Your Child and the Flu Vaccine

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Dr. Nicola Jones-Stokreef, Developmental Pediatrician, talks about the flu and the importance of getting vaccinated.

It’s that time of year again!  As we all head indoors with the approach of cooler weather, respiratory illnesses are on the rise, including influenza, also referred to as “the flu”.

Influenza is a serious infection of the airway system, and more dangerous to your child than the common cold. Flu prevention is now more important than ever to protect both people who may be vulnerable and the health care system. There is also the risk of severe illness from simultaneous infection by influenza and COVID-19 (coronavirus). The best way to protect your child is by getting them, yourself and your family vaccinated.
Severe complications and hospitalization from the flu are more likely in:

  • Children six months to four-years-old
  • Children with neurological or neurodevelopmental conditions like cerebral palsy and epilepsy
  • Children with chronic health problems like diabetes, asthma and compromised immunity

The Ontario Ministry of Health and Long-term Care, as well as other health organizations such as the World Health Organization (WHO), recommends universal influenza immunization for individuals over six months of age.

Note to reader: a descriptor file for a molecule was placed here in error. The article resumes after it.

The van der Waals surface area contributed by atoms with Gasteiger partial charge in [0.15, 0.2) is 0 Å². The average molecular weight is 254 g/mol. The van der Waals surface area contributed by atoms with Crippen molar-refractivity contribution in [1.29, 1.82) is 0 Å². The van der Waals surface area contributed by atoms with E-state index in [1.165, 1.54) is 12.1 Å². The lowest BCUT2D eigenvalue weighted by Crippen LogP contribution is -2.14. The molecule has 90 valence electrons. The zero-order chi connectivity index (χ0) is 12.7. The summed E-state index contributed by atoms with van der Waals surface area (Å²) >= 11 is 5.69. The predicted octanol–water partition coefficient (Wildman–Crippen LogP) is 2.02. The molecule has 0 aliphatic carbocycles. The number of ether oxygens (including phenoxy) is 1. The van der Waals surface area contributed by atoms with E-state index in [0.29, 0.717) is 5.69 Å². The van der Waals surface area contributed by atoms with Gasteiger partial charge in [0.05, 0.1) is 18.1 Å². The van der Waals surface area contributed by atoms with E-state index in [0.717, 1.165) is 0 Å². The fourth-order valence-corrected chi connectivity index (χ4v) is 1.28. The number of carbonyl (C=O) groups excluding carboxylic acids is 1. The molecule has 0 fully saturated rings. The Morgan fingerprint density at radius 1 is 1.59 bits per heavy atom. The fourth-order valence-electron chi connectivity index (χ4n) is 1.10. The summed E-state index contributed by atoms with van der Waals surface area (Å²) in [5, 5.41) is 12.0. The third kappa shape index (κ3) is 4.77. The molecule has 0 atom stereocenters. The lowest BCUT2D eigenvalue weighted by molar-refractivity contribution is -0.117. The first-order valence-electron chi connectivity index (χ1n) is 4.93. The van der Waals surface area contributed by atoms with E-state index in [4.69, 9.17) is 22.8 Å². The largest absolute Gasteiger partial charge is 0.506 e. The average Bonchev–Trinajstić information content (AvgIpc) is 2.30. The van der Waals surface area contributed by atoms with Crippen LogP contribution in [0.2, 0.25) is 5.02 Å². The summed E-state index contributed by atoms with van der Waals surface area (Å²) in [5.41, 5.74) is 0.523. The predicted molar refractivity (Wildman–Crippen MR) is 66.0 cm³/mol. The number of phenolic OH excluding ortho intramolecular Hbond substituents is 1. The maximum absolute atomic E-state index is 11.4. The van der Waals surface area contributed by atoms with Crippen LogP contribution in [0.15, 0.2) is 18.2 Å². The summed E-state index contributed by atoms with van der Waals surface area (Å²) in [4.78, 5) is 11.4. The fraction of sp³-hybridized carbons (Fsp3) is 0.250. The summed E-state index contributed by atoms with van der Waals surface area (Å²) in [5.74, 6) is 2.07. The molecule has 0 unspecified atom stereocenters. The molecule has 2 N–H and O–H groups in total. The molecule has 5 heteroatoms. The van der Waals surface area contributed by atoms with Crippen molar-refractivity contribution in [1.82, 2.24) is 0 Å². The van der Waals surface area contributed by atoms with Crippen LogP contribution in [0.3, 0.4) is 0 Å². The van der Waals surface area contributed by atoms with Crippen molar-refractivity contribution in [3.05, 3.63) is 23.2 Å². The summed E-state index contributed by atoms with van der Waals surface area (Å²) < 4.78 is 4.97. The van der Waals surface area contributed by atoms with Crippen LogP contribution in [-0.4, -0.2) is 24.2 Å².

Children younger than nine-years-old who are receiving seasonal influenza vaccine for the first time require two doses with a minimum of four weeks between doses.

It is safe for the flu vaccine to be administered at the same time as any other vaccine, including COVID-19, in children over five years old. If your child is sick, wait until their symptoms subside before getting them vaccinated.

Where are vaccines available?
  • Your primary health care provider
  • Pharmacies for individuals over 5 years of age
  • Your local health unit
  • In some cases, your child’s school

The best way to protect your child and your family is to get your flu shot and COVID-19 vaccine.

For more information about Influenza vaccines, click here.

Article by: Dr. Nicola Jones-Stokreef, Developmental Pediatrician, Children’s Treatment Network